How smart phones can erode self-confidence and thwart independence (and why you might be having a hard time intervening)

How smart phones can erode self-confidence and thwart independence (and why you might be having a hard time intervening)

Soooo much fun!

I’ve just downloaded the Best Wallpaper Ever. This free app turns my sleek and shiny smartphone into a miniature aquarium, complete with on/off bubble aerator, ten underwater scenes to choose from, and a selection of tropical fish that allows me to click not only which ones I want, but how many of each. It’s eye candy, especially on my extra-large screen; I’m pretty sure it’s better than the real thing. A beautiful, stress-relieving undersea scene, with me at all times – and, unlike our old clunky aquarium, doesn’t even need to be cleaned.

Also “with me at all times,” are google search, an infinite store of apps to shop, and, most powerful, all of my friends are reachable with just a tap or a text. Kindle, Nook, Netflix – this is by far the best toy I have ever had. I could become addicted.

Maybe you can feel the possibility of addiction, too. It definitely happens to kids, and the age that it happens keeps dropping.

Providing the support your daughter needs requires you to feel all right – good, even – about setting limits and, at times, saying no.

It’s obvious that I love my smartphone. And my laptop, my tablet, my Kindle, and yes, Facebook. They provide access to a wealth of knowledge and entertainment, a way of connecting with friends whom I might otherwise lose track of — and they play an important part in my safety. The problem is that we’ve swung so far in the direction of “Why not, what harm could it do?” — the habit of saying “yes” to pleas for today’s electronic gadgets – that we have lost track of what these gifts can take away.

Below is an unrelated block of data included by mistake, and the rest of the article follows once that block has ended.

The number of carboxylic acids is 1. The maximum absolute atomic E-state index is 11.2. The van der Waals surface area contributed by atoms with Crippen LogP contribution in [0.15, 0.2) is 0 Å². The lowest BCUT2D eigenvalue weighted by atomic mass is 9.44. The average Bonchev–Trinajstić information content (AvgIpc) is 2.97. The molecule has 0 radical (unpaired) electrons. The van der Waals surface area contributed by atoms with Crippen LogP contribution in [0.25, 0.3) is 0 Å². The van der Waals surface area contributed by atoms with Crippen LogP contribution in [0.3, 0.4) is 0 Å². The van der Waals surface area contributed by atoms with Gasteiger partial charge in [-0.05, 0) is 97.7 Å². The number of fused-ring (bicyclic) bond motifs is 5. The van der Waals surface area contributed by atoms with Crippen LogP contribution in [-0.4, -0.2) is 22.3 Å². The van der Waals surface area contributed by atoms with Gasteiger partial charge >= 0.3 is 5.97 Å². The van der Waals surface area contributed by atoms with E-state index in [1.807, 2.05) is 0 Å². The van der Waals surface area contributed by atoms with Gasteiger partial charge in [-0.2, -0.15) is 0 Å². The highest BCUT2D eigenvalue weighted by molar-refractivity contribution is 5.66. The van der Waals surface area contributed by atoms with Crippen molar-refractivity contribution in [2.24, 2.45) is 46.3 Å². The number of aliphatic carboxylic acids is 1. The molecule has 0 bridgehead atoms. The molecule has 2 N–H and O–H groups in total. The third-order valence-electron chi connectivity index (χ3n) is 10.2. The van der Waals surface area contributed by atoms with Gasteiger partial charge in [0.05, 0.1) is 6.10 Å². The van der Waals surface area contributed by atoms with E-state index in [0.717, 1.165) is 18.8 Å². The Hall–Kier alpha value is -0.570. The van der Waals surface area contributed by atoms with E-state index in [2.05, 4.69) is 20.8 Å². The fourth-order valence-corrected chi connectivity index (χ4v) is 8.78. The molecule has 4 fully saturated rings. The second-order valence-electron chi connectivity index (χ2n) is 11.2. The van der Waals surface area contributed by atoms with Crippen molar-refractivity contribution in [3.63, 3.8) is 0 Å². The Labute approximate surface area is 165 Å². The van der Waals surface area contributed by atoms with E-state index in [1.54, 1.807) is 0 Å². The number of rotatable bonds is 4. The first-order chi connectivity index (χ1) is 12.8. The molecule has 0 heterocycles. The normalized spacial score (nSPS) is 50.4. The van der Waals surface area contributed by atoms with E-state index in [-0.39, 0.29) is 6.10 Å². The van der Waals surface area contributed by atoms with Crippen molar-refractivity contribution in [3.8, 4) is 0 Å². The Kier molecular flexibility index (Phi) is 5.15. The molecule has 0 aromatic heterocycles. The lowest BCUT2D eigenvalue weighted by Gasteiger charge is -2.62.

Everyone’s got one. How can it hurt?

As much as smart phones and tablets give, they also, without doubt, take away. Used excessively, they can compromise self-reliance, responsibility, participation in activities that grow strength and character, face-to-face relationships, confidence, and, not least, sleep.

Not so long ago, when kids headed off to school in the morning, they were on their own in their “workplace”. There might have been a pay phone or two, and in a pinch the office would allow a phone call, but other than that, children had the responsibility to manage independently. Without a doubt, at times that was too harsh and isolating. But we’ve now moved to the opposite end of the continuum, and it’s also damaging. If homework is forgotten – or the required equipment for an after-school activity is still on the bedroom floor– just text mom. In a moment of angst, quickly text a friend. Kids – and adults, too – stand to become dependent on being constantly connected to a source of back-up and reassurance. The result: kids lose the the chance to learn that they are whole on their own. They lose the opportunity to develop clear boundaries of responsibility  — yours vs. hers — and the sense of competence and confidence that result when those boundaries take hold. Even independent, responsible teens are at risk, because they’re more likely to take on responsibility for the well-being of one or more peers by feeling ethically obligated to be present “24/7” for their friends who are having a hard time – and that hurts both.